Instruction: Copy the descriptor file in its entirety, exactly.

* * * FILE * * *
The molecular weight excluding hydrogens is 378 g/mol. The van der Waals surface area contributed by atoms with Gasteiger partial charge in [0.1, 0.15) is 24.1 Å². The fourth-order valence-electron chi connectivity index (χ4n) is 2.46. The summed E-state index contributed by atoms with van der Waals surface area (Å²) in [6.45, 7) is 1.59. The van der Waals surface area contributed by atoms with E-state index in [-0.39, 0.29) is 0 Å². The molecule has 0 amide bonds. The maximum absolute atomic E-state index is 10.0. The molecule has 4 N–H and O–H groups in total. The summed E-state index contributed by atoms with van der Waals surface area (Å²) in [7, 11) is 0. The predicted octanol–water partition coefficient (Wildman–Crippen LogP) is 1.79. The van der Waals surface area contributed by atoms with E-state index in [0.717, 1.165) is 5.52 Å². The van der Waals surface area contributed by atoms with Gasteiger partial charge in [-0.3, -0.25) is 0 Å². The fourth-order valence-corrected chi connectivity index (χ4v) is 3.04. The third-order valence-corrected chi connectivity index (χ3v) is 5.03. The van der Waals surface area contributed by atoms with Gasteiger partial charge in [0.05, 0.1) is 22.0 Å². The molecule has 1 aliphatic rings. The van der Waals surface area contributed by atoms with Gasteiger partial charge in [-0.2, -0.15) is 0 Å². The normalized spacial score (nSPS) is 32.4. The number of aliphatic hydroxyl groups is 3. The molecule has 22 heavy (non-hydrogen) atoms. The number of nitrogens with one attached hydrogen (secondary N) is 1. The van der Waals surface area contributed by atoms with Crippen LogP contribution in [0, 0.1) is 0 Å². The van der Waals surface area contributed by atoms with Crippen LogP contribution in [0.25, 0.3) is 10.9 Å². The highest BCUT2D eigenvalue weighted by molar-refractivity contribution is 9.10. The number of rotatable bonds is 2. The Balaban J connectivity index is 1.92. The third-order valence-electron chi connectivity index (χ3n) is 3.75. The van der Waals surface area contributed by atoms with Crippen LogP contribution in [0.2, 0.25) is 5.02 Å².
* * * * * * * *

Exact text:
The molecular weight excluding hydrogens is 378 g/mol. The van der Waals surface area contributed by atoms with Gasteiger partial charge in [0.1, 0.15) is 24.1 Å². The fourth-order valence-electron chi connectivity index (χ4n) is 2.46. The summed E-state index contributed by atoms with van der Waals surface area (Å²) in [6.45, 7) is 1.59. The van der Waals surface area contributed by atoms with E-state index in [-0.39, 0.29) is 0 Å². The molecule has 0 amide bonds. The maximum absolute atomic E-state index is 10.0. The molecule has 4 N–H and O–H groups in total. The summed E-state index contributed by atoms with van der Waals surface area (Å²) in [7, 11) is 0. The predicted octanol–water partition coefficient (Wildman–Crippen LogP) is 1.79. The van der Waals surface area contributed by atoms with E-state index in [0.717, 1.165) is 5.52 Å². The van der Waals surface area contributed by atoms with Gasteiger partial charge in [-0.3, -0.25) is 0 Å². The fourth-order valence-corrected chi connectivity index (χ4v) is 3.04. The third-order valence-corrected chi connectivity index (χ3v) is 5.03. The van der Waals surface area contributed by atoms with Gasteiger partial charge in [0.05, 0.1) is 22.0 Å². The molecule has 1 aliphatic rings. The van der Waals surface area contributed by atoms with Gasteiger partial charge in [-0.2, -0.15) is 0 Å². The normalized spacial score (nSPS) is 32.4. The number of aliphatic hydroxyl groups is 3. The molecule has 22 heavy (non-hydrogen) atoms. The number of nitrogens with one attached hydrogen (secondary N) is 1. The van der Waals surface area contributed by atoms with Crippen LogP contribution in [0, 0.1) is 0 Å². The van der Waals surface area contributed by atoms with Crippen LogP contribution in [0.25, 0.3) is 10.9 Å². The highest BCUT2D eigenvalue weighted by molar-refractivity contribution is 9.10. The number of rotatable bonds is 2. The Balaban J connectivity index is 1.92. The third-order valence-electron chi connectivity index (χ3n) is 3.75. The van der Waals surface area contributed by atoms with Crippen LogP contribution in [0.2, 0.25) is 5.02 Å².